DOI: http://dx.doi.org/10.18203/2320-6012.ijrms20182444

Diagnostic and prognostic role of magnetic resonance imaging in spinal trauma, and correlation with clinical profile

Sangeeta Saxena, Dharmraj Meena, Harsh Khokar, Aditya Ganeriwala

Abstract


Background: Trauma is a common and devastating insult to the spine and spinal cord with important long-term sequelae for the individual. Diagnostic imaging, particularly Magnetic Resonance Imaging (MRI), plays a crucial role in evaluating and detecting spinal trauma. MRI is not only a diagnostic tool in spinal trauma but also a prognostic predictor. It is possible to predict the neurological outcome of the patients with different cord abnormalities. The objective of this study is to enumerate the cord findings in MRI in patients with spinal trauma and to correlate the findings with clinical profile and neurological outcome of the patients.

Methods: A total of 50 cases of spinal trauma over a period of 1 year were included in the study. MRI of spine performed in patients with spinal trauma to see the cord findings. Detailed motor and sensory examination of the patient on admission and discharge was done and graded according to American Spinal Injury Association Scale (ASIA). Chi square test of significance (p<0.005) was used to assess the association between MR findings and clinical outcome.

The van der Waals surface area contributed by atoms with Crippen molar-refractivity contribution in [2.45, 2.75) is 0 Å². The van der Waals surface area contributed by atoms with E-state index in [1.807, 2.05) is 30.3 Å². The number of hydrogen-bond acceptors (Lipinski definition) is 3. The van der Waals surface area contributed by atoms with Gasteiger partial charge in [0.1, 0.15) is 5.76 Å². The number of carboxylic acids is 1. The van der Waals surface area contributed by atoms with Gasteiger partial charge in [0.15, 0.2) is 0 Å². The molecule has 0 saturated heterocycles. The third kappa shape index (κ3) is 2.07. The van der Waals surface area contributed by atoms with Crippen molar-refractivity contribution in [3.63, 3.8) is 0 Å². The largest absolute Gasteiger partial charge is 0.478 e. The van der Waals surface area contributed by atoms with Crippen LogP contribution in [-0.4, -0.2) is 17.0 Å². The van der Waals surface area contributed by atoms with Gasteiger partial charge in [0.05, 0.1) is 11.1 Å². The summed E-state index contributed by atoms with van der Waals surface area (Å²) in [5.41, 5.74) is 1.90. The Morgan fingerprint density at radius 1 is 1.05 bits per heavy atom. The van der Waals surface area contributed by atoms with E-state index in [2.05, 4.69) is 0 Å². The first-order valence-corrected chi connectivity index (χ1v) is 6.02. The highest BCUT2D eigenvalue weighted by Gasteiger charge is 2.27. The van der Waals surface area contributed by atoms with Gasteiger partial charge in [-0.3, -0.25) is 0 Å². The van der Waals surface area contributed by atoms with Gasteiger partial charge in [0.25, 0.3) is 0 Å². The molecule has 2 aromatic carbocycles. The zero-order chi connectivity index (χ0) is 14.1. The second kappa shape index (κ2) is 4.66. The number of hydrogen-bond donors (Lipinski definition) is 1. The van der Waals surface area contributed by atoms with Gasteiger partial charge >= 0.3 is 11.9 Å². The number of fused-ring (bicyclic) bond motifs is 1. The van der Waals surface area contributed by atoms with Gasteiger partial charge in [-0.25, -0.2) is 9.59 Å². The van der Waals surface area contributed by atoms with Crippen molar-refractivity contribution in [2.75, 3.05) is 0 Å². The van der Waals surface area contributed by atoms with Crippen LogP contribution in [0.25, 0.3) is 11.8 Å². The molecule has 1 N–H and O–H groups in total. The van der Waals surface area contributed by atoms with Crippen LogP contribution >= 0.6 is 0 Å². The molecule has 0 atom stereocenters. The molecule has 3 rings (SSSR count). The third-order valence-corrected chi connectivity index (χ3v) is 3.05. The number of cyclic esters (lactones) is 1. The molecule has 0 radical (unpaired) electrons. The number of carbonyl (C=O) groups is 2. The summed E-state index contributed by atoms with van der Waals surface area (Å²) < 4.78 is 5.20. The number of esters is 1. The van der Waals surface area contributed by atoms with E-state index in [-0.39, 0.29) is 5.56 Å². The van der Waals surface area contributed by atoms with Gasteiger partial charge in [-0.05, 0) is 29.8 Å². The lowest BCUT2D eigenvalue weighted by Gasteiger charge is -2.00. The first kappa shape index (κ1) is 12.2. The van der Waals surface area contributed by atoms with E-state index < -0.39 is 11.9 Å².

Results: In the study we observed that patients with cord haemorrhage and large cord oedema had initial high grade AIS and less chance of recovery with vice versa. Patients with presence of focus of haemorrhage had more severe grade of initial ASIA than those without haemorrhage with significantly more chances of retaining complete injury at follow up. Patients with edema less than 3cm improved on follow up examination.

Conclusions: MRI is an excellent modality of imaging in the diagnosis of cord abnormalities in spinal trauma. The cord findings correlate with the neurological deficit of the patient on admission and discharge.


Keywords


American spinal injury association scale, Magnetic resonance imaging, Spinal trauma

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